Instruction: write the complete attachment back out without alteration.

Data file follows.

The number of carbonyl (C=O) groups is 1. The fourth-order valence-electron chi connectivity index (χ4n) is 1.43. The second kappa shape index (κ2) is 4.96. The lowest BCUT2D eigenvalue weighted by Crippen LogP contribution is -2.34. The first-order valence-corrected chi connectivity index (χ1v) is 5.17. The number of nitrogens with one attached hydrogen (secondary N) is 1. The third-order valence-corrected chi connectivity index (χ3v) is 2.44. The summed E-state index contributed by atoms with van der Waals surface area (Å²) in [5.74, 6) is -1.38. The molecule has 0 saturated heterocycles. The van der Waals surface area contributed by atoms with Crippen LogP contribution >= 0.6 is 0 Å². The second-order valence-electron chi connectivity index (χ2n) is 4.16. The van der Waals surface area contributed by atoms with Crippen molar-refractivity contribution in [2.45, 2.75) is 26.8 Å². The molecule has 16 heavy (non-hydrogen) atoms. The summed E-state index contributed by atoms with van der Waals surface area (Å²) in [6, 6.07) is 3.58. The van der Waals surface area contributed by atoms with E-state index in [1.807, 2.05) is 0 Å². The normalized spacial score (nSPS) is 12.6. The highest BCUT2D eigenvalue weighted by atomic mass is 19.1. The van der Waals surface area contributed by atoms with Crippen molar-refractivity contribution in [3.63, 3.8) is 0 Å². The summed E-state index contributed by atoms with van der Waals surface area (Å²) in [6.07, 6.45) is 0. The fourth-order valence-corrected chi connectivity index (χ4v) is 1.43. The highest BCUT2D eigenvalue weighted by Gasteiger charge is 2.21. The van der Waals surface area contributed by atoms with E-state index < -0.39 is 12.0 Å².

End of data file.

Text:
The number of carbonyl (C=O) groups is 1. The fourth-order valence-electron chi connectivity index (χ4n) is 1.43. The second kappa shape index (κ2) is 4.96. The lowest BCUT2D eigenvalue weighted by Crippen LogP contribution is -2.34. The first-order valence-corrected chi connectivity index (χ1v) is 5.17. The number of nitrogens with one attached hydrogen (secondary N) is 1. The third-order valence-corrected chi connectivity index (χ3v) is 2.44. The summed E-state index contributed by atoms with van der Waals surface area (Å²) in [5.74, 6) is -1.38. The molecule has 0 saturated heterocycles. The van der Waals surface area contributed by atoms with Crippen LogP contribution >= 0.6 is 0 Å². The second-order valence-electron chi connectivity index (χ2n) is 4.16. The van der Waals surface area contributed by atoms with Crippen molar-refractivity contribution in [2.45, 2.75) is 26.8 Å². The molecule has 16 heavy (non-hydrogen) atoms. The summed E-state index contributed by atoms with van der Waals surface area (Å²) in [6, 6.07) is 3.58. The van der Waals surface area contributed by atoms with E-state index in [1.807, 2.05) is 0 Å². The normalized spacial score (nSPS) is 12.6. The highest BCUT2D eigenvalue weighted by atomic mass is 19.1. The van der Waals surface area contributed by atoms with Crippen molar-refractivity contribution in [3.63, 3.8) is 0 Å². The summed E-state index contributed by atoms with van der Waals surface area (Å²) in [6.07, 6.45) is 0. The fourth-order valence-corrected chi connectivity index (χ4v) is 1.43. The highest BCUT2D eigenvalue weighted by Gasteiger charge is 2.21. The van der Waals surface area contributed by atoms with E-state index < -0.39 is 12.0 Å².